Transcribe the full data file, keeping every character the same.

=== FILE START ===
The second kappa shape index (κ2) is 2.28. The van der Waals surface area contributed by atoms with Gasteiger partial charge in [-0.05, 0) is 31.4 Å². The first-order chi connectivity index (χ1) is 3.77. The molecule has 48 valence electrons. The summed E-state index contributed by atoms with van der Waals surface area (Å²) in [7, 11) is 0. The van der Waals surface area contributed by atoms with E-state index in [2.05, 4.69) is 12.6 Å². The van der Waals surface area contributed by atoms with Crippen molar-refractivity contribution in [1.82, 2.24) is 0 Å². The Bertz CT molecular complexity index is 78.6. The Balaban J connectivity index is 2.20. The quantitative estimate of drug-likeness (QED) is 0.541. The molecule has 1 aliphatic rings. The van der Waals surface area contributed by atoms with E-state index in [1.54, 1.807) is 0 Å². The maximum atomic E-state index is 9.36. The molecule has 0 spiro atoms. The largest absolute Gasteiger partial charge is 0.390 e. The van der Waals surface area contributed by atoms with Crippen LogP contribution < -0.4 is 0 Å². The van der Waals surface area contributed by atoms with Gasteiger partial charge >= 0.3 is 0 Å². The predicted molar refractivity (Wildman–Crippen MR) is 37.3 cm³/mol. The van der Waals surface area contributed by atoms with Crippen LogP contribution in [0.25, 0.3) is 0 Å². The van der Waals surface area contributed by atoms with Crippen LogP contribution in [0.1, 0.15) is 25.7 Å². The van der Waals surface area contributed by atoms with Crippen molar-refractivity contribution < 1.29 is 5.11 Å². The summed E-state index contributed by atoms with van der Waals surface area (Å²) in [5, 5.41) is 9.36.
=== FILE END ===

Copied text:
The second kappa shape index (κ2) is 2.28. The van der Waals surface area contributed by atoms with Gasteiger partial charge in [-0.05, 0) is 31.4 Å². The first-order chi connectivity index (χ1) is 3.77. The molecule has 48 valence electrons. The summed E-state index contributed by atoms with van der Waals surface area (Å²) in [7, 11) is 0. The van der Waals surface area contributed by atoms with E-state index in [2.05, 4.69) is 12.6 Å². The van der Waals surface area contributed by atoms with Crippen molar-refractivity contribution in [1.82, 2.24) is 0 Å². The Bertz CT molecular complexity index is 78.6. The Balaban J connectivity index is 2.20. The quantitative estimate of drug-likeness (QED) is 0.541. The molecule has 1 aliphatic rings. The van der Waals surface area contributed by atoms with E-state index in [1.54, 1.807) is 0 Å². The maximum atomic E-state index is 9.36. The molecule has 0 spiro atoms. The largest absolute Gasteiger partial charge is 0.390 e. The van der Waals surface area contributed by atoms with Crippen LogP contribution < -0.4 is 0 Å². The van der Waals surface area contributed by atoms with Gasteiger partial charge >= 0.3 is 0 Å². The predicted molar refractivity (Wildman–Crippen MR) is 37.3 cm³/mol. The van der Waals surface area contributed by atoms with Crippen LogP contribution in [0.25, 0.3) is 0 Å². The van der Waals surface area contributed by atoms with Crippen LogP contribution in [0.1, 0.15) is 25.7 Å². The van der Waals surface area contributed by atoms with Crippen molar-refractivity contribution < 1.29 is 5.11 Å². The summed E-state index contributed by atoms with van der Waals surface area (Å²) in [5, 5.41) is 9.36.